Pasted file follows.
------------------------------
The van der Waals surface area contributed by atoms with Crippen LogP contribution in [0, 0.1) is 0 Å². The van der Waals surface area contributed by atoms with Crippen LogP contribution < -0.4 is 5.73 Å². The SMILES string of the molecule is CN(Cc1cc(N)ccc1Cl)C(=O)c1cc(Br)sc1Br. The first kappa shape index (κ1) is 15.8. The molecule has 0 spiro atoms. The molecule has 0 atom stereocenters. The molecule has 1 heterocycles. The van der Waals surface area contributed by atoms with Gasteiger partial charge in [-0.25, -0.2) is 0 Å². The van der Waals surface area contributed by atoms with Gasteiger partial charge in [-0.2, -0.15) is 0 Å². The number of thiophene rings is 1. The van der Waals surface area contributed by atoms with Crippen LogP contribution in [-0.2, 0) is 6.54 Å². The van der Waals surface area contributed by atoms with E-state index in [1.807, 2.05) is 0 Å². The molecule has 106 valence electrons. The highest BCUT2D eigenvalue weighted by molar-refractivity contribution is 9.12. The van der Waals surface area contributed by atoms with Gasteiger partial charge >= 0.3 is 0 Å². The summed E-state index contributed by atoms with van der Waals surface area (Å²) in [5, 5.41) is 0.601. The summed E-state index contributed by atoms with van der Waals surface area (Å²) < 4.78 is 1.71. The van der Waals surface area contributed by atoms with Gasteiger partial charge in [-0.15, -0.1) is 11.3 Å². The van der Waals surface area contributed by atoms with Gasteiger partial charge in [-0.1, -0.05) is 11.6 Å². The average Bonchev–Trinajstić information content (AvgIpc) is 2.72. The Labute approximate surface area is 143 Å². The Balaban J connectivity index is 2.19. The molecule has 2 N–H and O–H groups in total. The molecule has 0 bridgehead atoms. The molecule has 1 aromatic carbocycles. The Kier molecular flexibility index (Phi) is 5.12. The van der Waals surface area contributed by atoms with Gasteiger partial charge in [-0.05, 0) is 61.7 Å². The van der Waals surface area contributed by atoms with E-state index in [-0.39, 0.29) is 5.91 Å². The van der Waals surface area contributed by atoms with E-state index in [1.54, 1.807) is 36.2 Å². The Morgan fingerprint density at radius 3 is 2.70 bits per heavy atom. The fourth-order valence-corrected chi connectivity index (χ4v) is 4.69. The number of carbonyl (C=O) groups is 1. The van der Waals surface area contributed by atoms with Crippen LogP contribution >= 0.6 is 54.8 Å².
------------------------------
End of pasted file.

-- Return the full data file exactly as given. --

The van der Waals surface area contributed by atoms with Crippen LogP contribution in [0, 0.1) is 0 Å². The van der Waals surface area contributed by atoms with Crippen LogP contribution < -0.4 is 5.73 Å². The SMILES string of the molecule is CN(Cc1cc(N)ccc1Cl)C(=O)c1cc(Br)sc1Br. The first kappa shape index (κ1) is 15.8. The molecule has 0 spiro atoms. The molecule has 0 atom stereocenters. The molecule has 1 heterocycles. The van der Waals surface area contributed by atoms with Gasteiger partial charge in [-0.25, -0.2) is 0 Å². The van der Waals surface area contributed by atoms with Gasteiger partial charge in [-0.2, -0.15) is 0 Å². The number of thiophene rings is 1. The van der Waals surface area contributed by atoms with Crippen LogP contribution in [-0.2, 0) is 6.54 Å². The van der Waals surface area contributed by atoms with E-state index in [1.807, 2.05) is 0 Å². The molecule has 106 valence electrons. The highest BCUT2D eigenvalue weighted by molar-refractivity contribution is 9.12. The van der Waals surface area contributed by atoms with Gasteiger partial charge >= 0.3 is 0 Å². The summed E-state index contributed by atoms with van der Waals surface area (Å²) in [5, 5.41) is 0.601. The summed E-state index contributed by atoms with van der Waals surface area (Å²) < 4.78 is 1.71. The van der Waals surface area contributed by atoms with Gasteiger partial charge in [-0.15, -0.1) is 11.3 Å². The van der Waals surface area contributed by atoms with Gasteiger partial charge in [-0.1, -0.05) is 11.6 Å². The average Bonchev–Trinajstić information content (AvgIpc) is 2.72. The Labute approximate surface area is 143 Å². The Balaban J connectivity index is 2.19. The molecule has 2 N–H and O–H groups in total. The molecule has 0 bridgehead atoms. The molecule has 1 aromatic carbocycles. The Kier molecular flexibility index (Phi) is 5.12. The van der Waals surface area contributed by atoms with Gasteiger partial charge in [-0.05, 0) is 61.7 Å². The van der Waals surface area contributed by atoms with E-state index in [-0.39, 0.29) is 5.91 Å². The van der Waals surface area contributed by atoms with E-state index in [1.54, 1.807) is 36.2 Å². The Morgan fingerprint density at radius 3 is 2.70 bits per heavy atom. The fourth-order valence-corrected chi connectivity index (χ4v) is 4.69. The number of carbonyl (C=O) groups is 1. The van der Waals surface area contributed by atoms with Crippen LogP contribution >= 0.6 is 54.8 Å².